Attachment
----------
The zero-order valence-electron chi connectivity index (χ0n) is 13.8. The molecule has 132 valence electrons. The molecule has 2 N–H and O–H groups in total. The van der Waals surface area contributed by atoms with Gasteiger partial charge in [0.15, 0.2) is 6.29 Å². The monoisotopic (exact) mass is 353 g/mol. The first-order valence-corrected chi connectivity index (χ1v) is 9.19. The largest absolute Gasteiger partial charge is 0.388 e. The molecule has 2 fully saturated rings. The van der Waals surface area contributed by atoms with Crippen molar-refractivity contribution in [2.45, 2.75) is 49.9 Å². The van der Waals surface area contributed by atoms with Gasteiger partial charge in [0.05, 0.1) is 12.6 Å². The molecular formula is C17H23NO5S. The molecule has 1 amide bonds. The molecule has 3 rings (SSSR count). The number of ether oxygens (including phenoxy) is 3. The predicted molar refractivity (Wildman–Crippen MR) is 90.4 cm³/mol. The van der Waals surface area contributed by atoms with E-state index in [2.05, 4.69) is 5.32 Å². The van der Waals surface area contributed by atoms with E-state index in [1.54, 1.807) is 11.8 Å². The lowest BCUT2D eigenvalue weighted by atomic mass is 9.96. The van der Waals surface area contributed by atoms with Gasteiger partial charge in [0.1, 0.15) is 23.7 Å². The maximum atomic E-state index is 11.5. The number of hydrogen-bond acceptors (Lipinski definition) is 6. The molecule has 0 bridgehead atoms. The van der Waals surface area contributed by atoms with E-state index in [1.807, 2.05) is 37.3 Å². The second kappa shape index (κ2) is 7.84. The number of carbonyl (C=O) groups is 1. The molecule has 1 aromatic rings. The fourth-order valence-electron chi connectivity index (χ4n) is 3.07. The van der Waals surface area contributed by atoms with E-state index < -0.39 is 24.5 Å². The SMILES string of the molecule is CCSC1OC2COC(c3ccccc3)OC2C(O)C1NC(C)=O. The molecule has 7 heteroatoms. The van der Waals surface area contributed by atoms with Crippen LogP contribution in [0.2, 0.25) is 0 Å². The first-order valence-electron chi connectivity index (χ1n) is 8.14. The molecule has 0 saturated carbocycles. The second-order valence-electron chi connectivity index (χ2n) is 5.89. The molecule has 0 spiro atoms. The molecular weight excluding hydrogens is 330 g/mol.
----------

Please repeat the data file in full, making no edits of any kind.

The zero-order valence-electron chi connectivity index (χ0n) is 13.8. The molecule has 132 valence electrons. The molecule has 2 N–H and O–H groups in total. The van der Waals surface area contributed by atoms with Gasteiger partial charge in [0.15, 0.2) is 6.29 Å². The monoisotopic (exact) mass is 353 g/mol. The first-order valence-corrected chi connectivity index (χ1v) is 9.19. The largest absolute Gasteiger partial charge is 0.388 e. The molecule has 2 fully saturated rings. The van der Waals surface area contributed by atoms with Crippen molar-refractivity contribution in [2.45, 2.75) is 49.9 Å². The van der Waals surface area contributed by atoms with Gasteiger partial charge in [0.05, 0.1) is 12.6 Å². The molecular formula is C17H23NO5S. The molecule has 1 amide bonds. The molecule has 3 rings (SSSR count). The number of ether oxygens (including phenoxy) is 3. The predicted molar refractivity (Wildman–Crippen MR) is 90.4 cm³/mol. The van der Waals surface area contributed by atoms with E-state index in [2.05, 4.69) is 5.32 Å². The van der Waals surface area contributed by atoms with E-state index in [1.54, 1.807) is 11.8 Å². The lowest BCUT2D eigenvalue weighted by atomic mass is 9.96. The van der Waals surface area contributed by atoms with Gasteiger partial charge in [0.1, 0.15) is 23.7 Å². The maximum atomic E-state index is 11.5. The number of hydrogen-bond acceptors (Lipinski definition) is 6. The molecule has 0 bridgehead atoms. The van der Waals surface area contributed by atoms with E-state index in [1.807, 2.05) is 37.3 Å². The second kappa shape index (κ2) is 7.84. The number of carbonyl (C=O) groups is 1. The molecule has 1 aromatic rings. The fourth-order valence-electron chi connectivity index (χ4n) is 3.07. The van der Waals surface area contributed by atoms with E-state index < -0.39 is 24.5 Å². The SMILES string of the molecule is CCSC1OC2COC(c3ccccc3)OC2C(O)C1NC(C)=O. The molecule has 7 heteroatoms. The van der Waals surface area contributed by atoms with Crippen LogP contribution in [0.2, 0.25) is 0 Å². The first-order valence-electron chi connectivity index (χ1n) is 8.14. The molecule has 0 saturated carbocycles. The second-order valence-electron chi connectivity index (χ2n) is 5.89. The molecule has 0 spiro atoms. The molecular weight excluding hydrogens is 330 g/mol.